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#4 Post by Bill » Sun Jan 06, 2008 10:12 am

I have found that the vinyl windows with thin profiles are just that thin weak windows. Those who really want thin should consider fiberglass.

Very often just focusing on the written wall thickness of a window is not always an indication of its strength. Some windows have more internal walls than others that adds to dimensional stability and provide more dead airspaces within the window frame. Try to look at a frame cut-a-way.

Part of the problem with commenting on price is that we can’t see the difficulty of the installation. Another problem is that very often a window that I think should be installed for a certain price is being marked up too much by the dealer in that area.

This is not an easy process you have to consider both the quality of the window and installation. You really need both to be of good quality.

I would not use any of the Silverline products.


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#5 Post by ANOTHER WINDOW GUY » Sun Jan 06, 2008 10:18 am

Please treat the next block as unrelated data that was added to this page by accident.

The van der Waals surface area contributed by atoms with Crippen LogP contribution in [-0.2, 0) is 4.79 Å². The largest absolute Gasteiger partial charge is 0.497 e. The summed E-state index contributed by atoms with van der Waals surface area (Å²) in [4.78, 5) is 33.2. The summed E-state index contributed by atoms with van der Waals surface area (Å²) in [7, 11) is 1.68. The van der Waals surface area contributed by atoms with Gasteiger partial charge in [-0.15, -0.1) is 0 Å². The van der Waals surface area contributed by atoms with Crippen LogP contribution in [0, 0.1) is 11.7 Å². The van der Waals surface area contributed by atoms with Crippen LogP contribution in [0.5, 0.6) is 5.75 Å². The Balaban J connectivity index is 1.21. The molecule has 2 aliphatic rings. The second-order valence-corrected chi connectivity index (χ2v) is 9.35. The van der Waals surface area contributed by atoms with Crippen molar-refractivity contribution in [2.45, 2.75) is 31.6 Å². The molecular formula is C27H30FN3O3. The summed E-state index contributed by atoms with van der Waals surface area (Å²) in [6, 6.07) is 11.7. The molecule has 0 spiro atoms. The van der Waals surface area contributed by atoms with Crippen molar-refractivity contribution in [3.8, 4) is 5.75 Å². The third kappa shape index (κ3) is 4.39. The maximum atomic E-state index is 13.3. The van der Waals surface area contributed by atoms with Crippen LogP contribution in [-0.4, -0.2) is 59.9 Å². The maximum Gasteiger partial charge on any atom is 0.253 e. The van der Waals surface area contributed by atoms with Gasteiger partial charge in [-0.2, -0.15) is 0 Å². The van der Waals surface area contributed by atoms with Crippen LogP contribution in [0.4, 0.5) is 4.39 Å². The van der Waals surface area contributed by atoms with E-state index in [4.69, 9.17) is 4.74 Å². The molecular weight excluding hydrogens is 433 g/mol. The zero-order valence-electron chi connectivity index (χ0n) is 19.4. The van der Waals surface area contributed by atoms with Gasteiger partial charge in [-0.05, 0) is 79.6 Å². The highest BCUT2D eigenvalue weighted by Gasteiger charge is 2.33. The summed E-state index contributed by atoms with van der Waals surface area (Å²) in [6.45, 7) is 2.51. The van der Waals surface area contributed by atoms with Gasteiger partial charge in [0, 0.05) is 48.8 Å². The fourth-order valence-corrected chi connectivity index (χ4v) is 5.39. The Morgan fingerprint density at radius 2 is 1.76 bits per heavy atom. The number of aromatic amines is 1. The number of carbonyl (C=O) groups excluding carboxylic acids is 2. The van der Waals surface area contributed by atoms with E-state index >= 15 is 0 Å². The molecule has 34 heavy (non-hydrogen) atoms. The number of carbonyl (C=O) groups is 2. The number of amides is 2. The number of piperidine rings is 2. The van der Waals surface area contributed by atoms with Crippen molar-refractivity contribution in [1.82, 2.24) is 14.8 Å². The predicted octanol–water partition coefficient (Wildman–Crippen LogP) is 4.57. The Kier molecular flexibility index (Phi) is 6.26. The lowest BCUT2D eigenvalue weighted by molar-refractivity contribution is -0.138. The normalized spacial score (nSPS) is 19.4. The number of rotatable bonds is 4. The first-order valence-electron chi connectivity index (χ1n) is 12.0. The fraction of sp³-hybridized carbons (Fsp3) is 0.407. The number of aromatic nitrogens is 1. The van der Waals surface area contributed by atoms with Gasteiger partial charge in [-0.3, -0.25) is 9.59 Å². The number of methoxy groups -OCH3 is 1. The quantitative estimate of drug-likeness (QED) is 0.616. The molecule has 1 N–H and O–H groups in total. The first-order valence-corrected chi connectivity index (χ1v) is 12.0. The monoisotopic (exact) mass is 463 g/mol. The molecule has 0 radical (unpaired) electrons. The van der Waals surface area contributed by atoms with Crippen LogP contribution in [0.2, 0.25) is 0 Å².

Your point is well worth noting. Most vinyl replacement windows result in a lot of glass loss, if however you didn't see the install but just the final results chances are you'd notice little difference. The exceptions obviously would be narrower window openings, less than 24" in width especially if their not very high. We just replaced some windows in a home using Eagle wood replacement windows and the customer didn't like the glass loss there either. When this is a big concern we use Winstrom windows for vinyl and the Next Generation fiberglass from Comfortline. The Comfortline window if measured tight can give you more glass than your current windows but at a cost of about $150.00 more per window. The Winstroms do a nice job, have a u of .29 and use Super Spacer and are overall about 1 1/2 inch less in width and heigth than typical vinyls. You mentioned the Silverline 1200 which we sell but we also tell the customer not to expect much much from the window as it is the bottom and only improves things if your current windows are absolute trash. The 9500 from Silverline is a big improvement over the 1200 but still not much of a window. It's the only window they sell that has double strength glass and that is critical from them as stress cracks are not covered under the warranty. Incidently their customer support is very good when it comes to service, any other info should come from your window dealer and HD IMO does not count as a window dealer. Your looking at the bottom of the barrel in windows and if your only concern is money, remember you pretty much get what you pay for.